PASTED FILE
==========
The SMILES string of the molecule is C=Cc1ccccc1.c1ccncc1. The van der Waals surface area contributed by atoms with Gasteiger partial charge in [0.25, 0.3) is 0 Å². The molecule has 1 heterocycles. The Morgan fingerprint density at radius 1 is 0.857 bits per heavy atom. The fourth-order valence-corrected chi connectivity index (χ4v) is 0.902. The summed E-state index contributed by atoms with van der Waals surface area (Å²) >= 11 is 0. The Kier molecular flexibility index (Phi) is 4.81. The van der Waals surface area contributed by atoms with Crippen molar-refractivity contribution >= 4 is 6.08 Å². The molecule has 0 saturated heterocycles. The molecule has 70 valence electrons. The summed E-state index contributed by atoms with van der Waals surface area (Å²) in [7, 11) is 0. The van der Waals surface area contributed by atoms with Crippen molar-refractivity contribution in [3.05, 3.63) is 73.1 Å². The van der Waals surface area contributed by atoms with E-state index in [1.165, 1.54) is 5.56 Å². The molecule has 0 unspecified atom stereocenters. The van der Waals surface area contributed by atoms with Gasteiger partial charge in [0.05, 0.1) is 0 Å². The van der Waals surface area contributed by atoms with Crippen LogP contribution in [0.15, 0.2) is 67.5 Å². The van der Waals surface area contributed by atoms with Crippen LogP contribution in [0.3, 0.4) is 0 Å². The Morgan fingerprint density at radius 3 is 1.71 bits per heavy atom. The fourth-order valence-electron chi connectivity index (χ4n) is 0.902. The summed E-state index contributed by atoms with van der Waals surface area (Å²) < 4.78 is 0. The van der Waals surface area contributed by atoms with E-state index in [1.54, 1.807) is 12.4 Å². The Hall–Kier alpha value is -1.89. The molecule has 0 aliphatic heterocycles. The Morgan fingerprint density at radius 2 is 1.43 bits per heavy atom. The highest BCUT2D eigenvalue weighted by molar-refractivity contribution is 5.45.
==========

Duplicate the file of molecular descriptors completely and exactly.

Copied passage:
The SMILES string of the molecule is C=Cc1ccccc1.c1ccncc1. The van der Waals surface area contributed by atoms with Gasteiger partial charge in [0.25, 0.3) is 0 Å². The molecule has 1 heterocycles. The Morgan fingerprint density at radius 1 is 0.857 bits per heavy atom. The fourth-order valence-corrected chi connectivity index (χ4v) is 0.902. The summed E-state index contributed by atoms with van der Waals surface area (Å²) >= 11 is 0. The Kier molecular flexibility index (Phi) is 4.81. The van der Waals surface area contributed by atoms with Crippen molar-refractivity contribution >= 4 is 6.08 Å². The molecule has 0 saturated heterocycles. The molecule has 70 valence electrons. The summed E-state index contributed by atoms with van der Waals surface area (Å²) in [7, 11) is 0. The van der Waals surface area contributed by atoms with Crippen molar-refractivity contribution in [3.05, 3.63) is 73.1 Å². The van der Waals surface area contributed by atoms with E-state index in [1.165, 1.54) is 5.56 Å². The molecule has 0 unspecified atom stereocenters. The van der Waals surface area contributed by atoms with Gasteiger partial charge in [0.05, 0.1) is 0 Å². The van der Waals surface area contributed by atoms with Crippen LogP contribution in [0.15, 0.2) is 67.5 Å². The van der Waals surface area contributed by atoms with Crippen LogP contribution in [0.3, 0.4) is 0 Å². The Morgan fingerprint density at radius 3 is 1.71 bits per heavy atom. The fourth-order valence-electron chi connectivity index (χ4n) is 0.902. The summed E-state index contributed by atoms with van der Waals surface area (Å²) < 4.78 is 0. The van der Waals surface area contributed by atoms with E-state index in [1.54, 1.807) is 12.4 Å². The Hall–Kier alpha value is -1.89. The molecule has 0 aliphatic heterocycles. The Morgan fingerprint density at radius 2 is 1.43 bits per heavy atom. The highest BCUT2D eigenvalue weighted by molar-refractivity contribution is 5.45.